Andrei Tarkovsky, Sculpting in time, Special Guest: Michael Moses

Andrei Tarkovsky was a Russian filmmaker and writer who is widely regarded as one of the greatest directors in the history of cinema. He was born on April 4, 1932.

Tarkovsky began his career as a stage actor before enrolling in the Gerasimov Institute of Cinematography in Moscow in 1950. After completing his studies, he directed his first film, „Ivan’s Childhood” (1962). The film proved to be a success, and it launched Tarkovsky’s career as a filmmaker. Over the next two decades, Tarkovsky directed a series of highly acclaimed and influential films, including „Solaris,” „The Mirror,” and „Stalker.” All his films are known for their deep philosophical and spiritual themes.

Tarkovsky died of lung cancer on December 29, 1986, at the age of 54. Despite his relatively short career, he has had a lasting impact on the art of cinema, and his films continue to be appreciated by critics and film lovers alike.

 „Sculpting in Time” is a philosophical treatise on the nature of art and film. Tarkovsky’s book is a beautifully written and deeply thought-provoking work that has gained the interest of different types of readers.  It presents the author’s thoughts on cinema: the role of memory in shaping our perception of the world, the relationship between art and reality, and the power of movies to transport us to other worlds and times.

Michael Valdez Moses is Professor of Literature and the Humanities in the Smith Institute for Political Economy & Philosophy, the Department of Philosophy, and the Argyros School of Business & Economics at Chapman University, and Associate Emeritus Professor at Duke University.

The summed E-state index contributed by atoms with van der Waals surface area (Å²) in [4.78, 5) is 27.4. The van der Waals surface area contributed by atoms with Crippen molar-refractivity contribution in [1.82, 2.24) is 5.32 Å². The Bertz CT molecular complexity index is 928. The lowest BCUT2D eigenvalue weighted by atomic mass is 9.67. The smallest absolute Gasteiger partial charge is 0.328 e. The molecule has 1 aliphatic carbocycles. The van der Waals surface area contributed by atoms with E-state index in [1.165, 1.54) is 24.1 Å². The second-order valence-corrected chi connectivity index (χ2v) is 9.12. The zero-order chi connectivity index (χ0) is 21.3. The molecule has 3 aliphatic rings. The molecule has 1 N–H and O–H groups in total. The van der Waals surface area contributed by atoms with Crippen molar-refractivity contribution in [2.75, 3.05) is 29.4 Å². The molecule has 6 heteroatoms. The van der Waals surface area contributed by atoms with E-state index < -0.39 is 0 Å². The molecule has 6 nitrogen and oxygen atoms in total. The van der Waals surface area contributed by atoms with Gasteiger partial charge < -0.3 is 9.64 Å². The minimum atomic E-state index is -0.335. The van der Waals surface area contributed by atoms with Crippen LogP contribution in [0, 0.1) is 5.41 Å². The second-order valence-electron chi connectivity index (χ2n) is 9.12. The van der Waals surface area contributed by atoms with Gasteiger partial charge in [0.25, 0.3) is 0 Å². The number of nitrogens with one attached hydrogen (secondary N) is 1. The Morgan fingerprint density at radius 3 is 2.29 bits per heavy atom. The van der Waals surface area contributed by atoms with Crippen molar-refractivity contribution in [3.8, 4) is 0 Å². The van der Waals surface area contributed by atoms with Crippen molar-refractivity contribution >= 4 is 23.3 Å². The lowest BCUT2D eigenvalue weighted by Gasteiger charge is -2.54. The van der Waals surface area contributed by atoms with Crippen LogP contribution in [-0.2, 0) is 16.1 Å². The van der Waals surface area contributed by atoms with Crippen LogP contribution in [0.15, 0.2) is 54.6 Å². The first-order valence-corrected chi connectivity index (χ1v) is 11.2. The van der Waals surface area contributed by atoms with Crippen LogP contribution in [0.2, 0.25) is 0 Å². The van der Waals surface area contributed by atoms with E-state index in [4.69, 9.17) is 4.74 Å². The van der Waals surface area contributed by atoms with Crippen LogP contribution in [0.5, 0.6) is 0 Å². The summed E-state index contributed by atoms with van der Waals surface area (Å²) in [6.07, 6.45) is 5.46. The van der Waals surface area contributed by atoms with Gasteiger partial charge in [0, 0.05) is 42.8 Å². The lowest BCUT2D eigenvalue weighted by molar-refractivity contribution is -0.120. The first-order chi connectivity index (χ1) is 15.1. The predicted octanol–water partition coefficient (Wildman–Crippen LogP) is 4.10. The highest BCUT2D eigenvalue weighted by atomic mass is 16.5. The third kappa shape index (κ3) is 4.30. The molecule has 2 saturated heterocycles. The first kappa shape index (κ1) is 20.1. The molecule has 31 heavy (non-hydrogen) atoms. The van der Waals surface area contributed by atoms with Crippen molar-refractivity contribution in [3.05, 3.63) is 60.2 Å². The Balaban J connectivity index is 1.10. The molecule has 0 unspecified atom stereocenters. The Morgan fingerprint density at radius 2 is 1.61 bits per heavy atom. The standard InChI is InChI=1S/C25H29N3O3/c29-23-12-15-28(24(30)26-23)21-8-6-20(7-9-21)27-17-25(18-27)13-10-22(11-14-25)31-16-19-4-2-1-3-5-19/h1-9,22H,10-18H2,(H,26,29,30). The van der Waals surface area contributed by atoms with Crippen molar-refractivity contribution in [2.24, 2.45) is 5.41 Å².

He is the author of The Novel and the Globalization of Culture (Oxford UP, 1995), co-editor of Modernism and Colonialism: British and Irish Literature, 1900-1939 (Duke UP, 2007); Modernism, Postcolonialism, and Globalism: Anglophone Literature, 1950 to the Present (Oxford UP, 2019); and A Modernist Cinema: Film Art 1914 to 1941 (Oxford UP, 2021); and editor of  The Writings of J. M. Coetzee (special issue of South Atlantic Quarterly, Duke UP, 1994) and Modernism and Cinema (special issue of Modernist Cultures, Edinburgh UP, 2010).

He has been a Visiting Fellow at the Humanities Research Centre at the Australian National University, a Duke Endowment Fellow at the National Humanities Center, USIA Visiting Professor at the Universitat Autónoma de Barcelona and at Université Cadi Ayyad in Marrakech, and the MacLean Distinguished Visiting Professor at Colorado College.

He is former Director of Graduate Studies in the English Department of Duke University and a founding co-editor of the journal, Modernist Cultures. He currently serves as the director of the Smith Institute Film Forum at Chapman University.

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